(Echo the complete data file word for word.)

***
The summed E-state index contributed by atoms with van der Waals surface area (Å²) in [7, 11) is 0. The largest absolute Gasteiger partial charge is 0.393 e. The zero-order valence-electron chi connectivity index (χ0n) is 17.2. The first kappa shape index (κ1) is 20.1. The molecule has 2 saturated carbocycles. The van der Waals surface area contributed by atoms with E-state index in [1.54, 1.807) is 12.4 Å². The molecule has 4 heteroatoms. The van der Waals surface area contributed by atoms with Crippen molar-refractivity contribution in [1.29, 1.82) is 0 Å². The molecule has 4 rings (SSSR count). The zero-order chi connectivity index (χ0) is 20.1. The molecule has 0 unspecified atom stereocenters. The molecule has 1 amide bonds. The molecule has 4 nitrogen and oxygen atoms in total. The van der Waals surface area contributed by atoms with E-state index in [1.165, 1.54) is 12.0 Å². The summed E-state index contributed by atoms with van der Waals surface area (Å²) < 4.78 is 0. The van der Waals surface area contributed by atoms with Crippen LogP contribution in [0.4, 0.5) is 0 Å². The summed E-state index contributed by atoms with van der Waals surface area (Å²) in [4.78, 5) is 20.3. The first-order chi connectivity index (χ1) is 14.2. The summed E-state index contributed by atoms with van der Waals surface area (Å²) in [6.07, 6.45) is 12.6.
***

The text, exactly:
The summed E-state index contributed by atoms with van der Waals surface area (Å²) in [7, 11) is 0. The largest absolute Gasteiger partial charge is 0.393 e. The zero-order valence-electron chi connectivity index (χ0n) is 17.2. The first kappa shape index (κ1) is 20.1. The molecule has 2 saturated carbocycles. The van der Waals surface area contributed by atoms with E-state index in [1.54, 1.807) is 12.4 Å². The molecule has 4 heteroatoms. The van der Waals surface area contributed by atoms with Crippen molar-refractivity contribution in [1.29, 1.82) is 0 Å². The molecule has 4 rings (SSSR count). The zero-order chi connectivity index (χ0) is 20.1. The molecule has 0 unspecified atom stereocenters. The molecule has 1 amide bonds. The molecule has 4 nitrogen and oxygen atoms in total. The van der Waals surface area contributed by atoms with E-state index in [1.165, 1.54) is 12.0 Å². The summed E-state index contributed by atoms with van der Waals surface area (Å²) < 4.78 is 0. The van der Waals surface area contributed by atoms with Crippen LogP contribution in [0.4, 0.5) is 0 Å². The summed E-state index contributed by atoms with van der Waals surface area (Å²) in [4.78, 5) is 20.3. The first-order chi connectivity index (χ1) is 14.2. The summed E-state index contributed by atoms with van der Waals surface area (Å²) in [6.07, 6.45) is 12.6.